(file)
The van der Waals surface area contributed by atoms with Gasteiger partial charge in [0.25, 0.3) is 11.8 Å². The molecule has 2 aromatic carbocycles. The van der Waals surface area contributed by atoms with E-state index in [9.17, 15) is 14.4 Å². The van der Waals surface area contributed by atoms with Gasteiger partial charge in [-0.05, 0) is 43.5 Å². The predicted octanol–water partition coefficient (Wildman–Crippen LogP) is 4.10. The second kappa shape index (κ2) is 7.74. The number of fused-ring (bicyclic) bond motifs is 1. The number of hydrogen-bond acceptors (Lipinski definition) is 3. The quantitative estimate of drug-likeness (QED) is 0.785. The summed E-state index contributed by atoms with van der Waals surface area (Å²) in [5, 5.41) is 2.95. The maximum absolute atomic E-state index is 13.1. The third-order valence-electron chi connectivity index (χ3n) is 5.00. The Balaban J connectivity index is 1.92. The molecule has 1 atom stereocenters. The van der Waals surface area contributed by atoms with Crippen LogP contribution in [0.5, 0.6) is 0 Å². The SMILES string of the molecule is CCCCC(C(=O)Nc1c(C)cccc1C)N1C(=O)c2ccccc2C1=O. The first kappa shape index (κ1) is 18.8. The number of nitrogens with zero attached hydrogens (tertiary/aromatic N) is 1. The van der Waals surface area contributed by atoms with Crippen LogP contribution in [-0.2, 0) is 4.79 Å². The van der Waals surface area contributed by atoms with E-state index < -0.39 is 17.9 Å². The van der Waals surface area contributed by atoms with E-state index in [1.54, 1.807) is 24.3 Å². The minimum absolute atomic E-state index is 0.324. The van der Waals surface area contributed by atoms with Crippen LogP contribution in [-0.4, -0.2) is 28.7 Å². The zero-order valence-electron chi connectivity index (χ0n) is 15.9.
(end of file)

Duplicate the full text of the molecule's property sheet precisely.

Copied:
The van der Waals surface area contributed by atoms with Gasteiger partial charge in [0.25, 0.3) is 11.8 Å². The molecule has 2 aromatic carbocycles. The van der Waals surface area contributed by atoms with E-state index in [9.17, 15) is 14.4 Å². The van der Waals surface area contributed by atoms with Gasteiger partial charge in [-0.05, 0) is 43.5 Å². The predicted octanol–water partition coefficient (Wildman–Crippen LogP) is 4.10. The second kappa shape index (κ2) is 7.74. The number of fused-ring (bicyclic) bond motifs is 1. The number of hydrogen-bond acceptors (Lipinski definition) is 3. The quantitative estimate of drug-likeness (QED) is 0.785. The summed E-state index contributed by atoms with van der Waals surface area (Å²) in [5, 5.41) is 2.95. The maximum absolute atomic E-state index is 13.1. The third-order valence-electron chi connectivity index (χ3n) is 5.00. The Balaban J connectivity index is 1.92. The molecule has 1 atom stereocenters. The van der Waals surface area contributed by atoms with Crippen LogP contribution in [0.5, 0.6) is 0 Å². The SMILES string of the molecule is CCCCC(C(=O)Nc1c(C)cccc1C)N1C(=O)c2ccccc2C1=O. The first kappa shape index (κ1) is 18.8. The number of nitrogens with zero attached hydrogens (tertiary/aromatic N) is 1. The van der Waals surface area contributed by atoms with Crippen LogP contribution in [-0.2, 0) is 4.79 Å². The van der Waals surface area contributed by atoms with E-state index < -0.39 is 17.9 Å². The van der Waals surface area contributed by atoms with E-state index in [1.54, 1.807) is 24.3 Å². The minimum absolute atomic E-state index is 0.324. The van der Waals surface area contributed by atoms with Crippen LogP contribution in [-0.4, -0.2) is 28.7 Å². The zero-order valence-electron chi connectivity index (χ0n) is 15.9.